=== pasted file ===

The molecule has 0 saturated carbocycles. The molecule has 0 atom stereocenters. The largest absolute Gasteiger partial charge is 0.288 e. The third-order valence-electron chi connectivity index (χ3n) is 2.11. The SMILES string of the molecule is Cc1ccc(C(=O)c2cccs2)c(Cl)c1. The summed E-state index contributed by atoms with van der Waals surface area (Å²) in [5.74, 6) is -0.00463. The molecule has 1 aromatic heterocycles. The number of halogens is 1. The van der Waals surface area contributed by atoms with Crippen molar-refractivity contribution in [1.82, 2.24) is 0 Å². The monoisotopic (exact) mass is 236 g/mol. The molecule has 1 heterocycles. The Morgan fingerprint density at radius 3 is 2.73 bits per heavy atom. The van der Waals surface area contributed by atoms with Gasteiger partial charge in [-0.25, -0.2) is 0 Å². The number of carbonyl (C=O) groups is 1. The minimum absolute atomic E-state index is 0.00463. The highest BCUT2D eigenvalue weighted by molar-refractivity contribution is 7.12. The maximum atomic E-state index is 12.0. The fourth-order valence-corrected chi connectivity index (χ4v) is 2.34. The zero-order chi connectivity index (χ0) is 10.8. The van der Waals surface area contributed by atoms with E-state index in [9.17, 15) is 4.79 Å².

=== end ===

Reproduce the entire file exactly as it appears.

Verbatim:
The molecule has 0 saturated carbocycles. The molecule has 0 atom stereocenters. The largest absolute Gasteiger partial charge is 0.288 e. The third-order valence-electron chi connectivity index (χ3n) is 2.11. The SMILES string of the molecule is Cc1ccc(C(=O)c2cccs2)c(Cl)c1. The summed E-state index contributed by atoms with van der Waals surface area (Å²) in [5.74, 6) is -0.00463. The molecule has 1 aromatic heterocycles. The number of halogens is 1. The van der Waals surface area contributed by atoms with Crippen molar-refractivity contribution in [1.82, 2.24) is 0 Å². The monoisotopic (exact) mass is 236 g/mol. The molecule has 1 heterocycles. The Morgan fingerprint density at radius 3 is 2.73 bits per heavy atom. The van der Waals surface area contributed by atoms with Gasteiger partial charge in [-0.25, -0.2) is 0 Å². The number of carbonyl (C=O) groups is 1. The minimum absolute atomic E-state index is 0.00463. The highest BCUT2D eigenvalue weighted by molar-refractivity contribution is 7.12. The maximum atomic E-state index is 12.0. The fourth-order valence-corrected chi connectivity index (χ4v) is 2.34. The zero-order chi connectivity index (χ0) is 10.8. The van der Waals surface area contributed by atoms with E-state index in [9.17, 15) is 4.79 Å².